by Richard Mansel
Untold numbers of people know they need to become Christians and have not done so yet. People implore them to act decisively. Nevertheless, their feet remain rooted in indecision.
Becoming a Christian is the greatest thing a human being can ever do. Nothing even comes close. Attaining the Presidency, winning the Super Bowl or the World Cup, pales in comparison. These are fleeting images crumbling to dust before the majesty of eternal life.
Despite the glories of heaven, an end to pain, suffering and heartache, people wait to put on Christ in baptism (Revelation 21:1-7; Galatians 3:27). Unless we believe in Jesus, accept him as the Messiah, repent of our sins, confess him as the Lord of our lives and be immersed in the waters of baptism, rising to live a life committed to Christ, we cannot be saved (Hebrews 11:7; Luke 13:3-5; Romans 10:9,10; Acts 2:38; Acts 22:16; Revelation 2:10).
“It is appointed unto man once to die and after this the judgment” (Hebrews 9:27). Wealth, fame, obscurity, allegiance, name, and nobility are powerless to alter the relentless march to death. Everyone meets the same end, whether king or pauper. Death is no respecter of persons.
No matter our plans, death appears whenever it desires. “For what is your life? It is even a vapor that appears for a little time and then vanishes away” (James 4:14). As the morning sun rises, the dew sets, regardless of the expectations, dreams, and pleas of the dew. They are immaterial.
An aged man finds the dilapidated house in the woods that served as the family home. Decades before, he left this patch of woods for a new life in the city. Smitten by nostalgia, he roams the grounds. Seeing rusted metal peeking out of a hole in the vines in the corner of the barn, he finds what is left of a hammer he bought with his allowance decades ago. Shortly after the purchase, a beloved uncle had given him some tools and the hammer slipped his mind. A lifetime later, the hammer waits for the boy. Its purpose in life was wasted as other excitements drew his attention away.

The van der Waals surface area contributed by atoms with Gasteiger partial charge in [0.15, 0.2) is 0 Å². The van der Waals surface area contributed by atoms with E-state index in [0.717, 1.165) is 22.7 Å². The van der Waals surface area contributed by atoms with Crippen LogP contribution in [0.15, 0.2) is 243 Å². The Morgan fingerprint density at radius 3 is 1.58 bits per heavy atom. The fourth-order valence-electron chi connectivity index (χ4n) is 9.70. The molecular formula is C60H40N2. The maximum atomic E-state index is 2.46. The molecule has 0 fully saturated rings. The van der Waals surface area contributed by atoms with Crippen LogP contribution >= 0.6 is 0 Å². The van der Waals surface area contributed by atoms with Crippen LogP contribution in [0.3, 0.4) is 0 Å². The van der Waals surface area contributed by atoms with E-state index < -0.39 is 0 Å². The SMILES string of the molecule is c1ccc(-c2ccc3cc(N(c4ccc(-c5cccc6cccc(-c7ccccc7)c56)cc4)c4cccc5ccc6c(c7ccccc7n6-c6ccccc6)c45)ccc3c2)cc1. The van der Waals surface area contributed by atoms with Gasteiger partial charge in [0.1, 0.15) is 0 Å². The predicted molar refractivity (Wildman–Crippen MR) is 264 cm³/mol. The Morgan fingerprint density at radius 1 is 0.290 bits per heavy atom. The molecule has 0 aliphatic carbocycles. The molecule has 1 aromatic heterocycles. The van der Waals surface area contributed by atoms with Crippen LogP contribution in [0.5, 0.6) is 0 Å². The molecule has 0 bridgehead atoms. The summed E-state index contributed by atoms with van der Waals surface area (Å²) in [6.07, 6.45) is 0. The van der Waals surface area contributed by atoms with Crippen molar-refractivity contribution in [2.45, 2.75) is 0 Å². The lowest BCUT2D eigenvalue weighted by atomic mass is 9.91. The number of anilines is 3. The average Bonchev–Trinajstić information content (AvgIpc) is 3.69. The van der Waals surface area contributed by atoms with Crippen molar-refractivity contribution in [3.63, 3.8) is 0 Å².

Failing to become a Christian is to waste our lives. “Let us hear the conclusion of the whole matter: Fear God and keep His commandments, [f]or this is man’s all” (Ecclesiastes 12:13). Our lives cannot attain its purpose while waiting to become a Christian.
Ultimately, while we are waiting to become a Christian, we are still spiritually lost. Intentions do not matter. “The road to hell is paved with good intentions.” A modern version is, “why do today what you can put off until tomorrow?” The longer we wait, the greater our chances of dying lost. Each time we are a driver or passenger in a car, enter a place of business or walk down the street, or sleep in our own beds, we could meet with an accident or be a victim of violent crime. Since death stalks us daily, procrastination is deadly.
We must remember that Satan wants us to avoid becoming a Christian, and he will use whatever methods available to him to accomplish this goal (Ephesians 6:10-13).
Procrastination allows the person to think they are showing allegiance to God. However, Satan is using it against us to accomplish his goals with a minimum of effort. As long as we wait, we remain under the power of Satan. Why would we want to do that? What does his heaven look like?
by Richard Mansel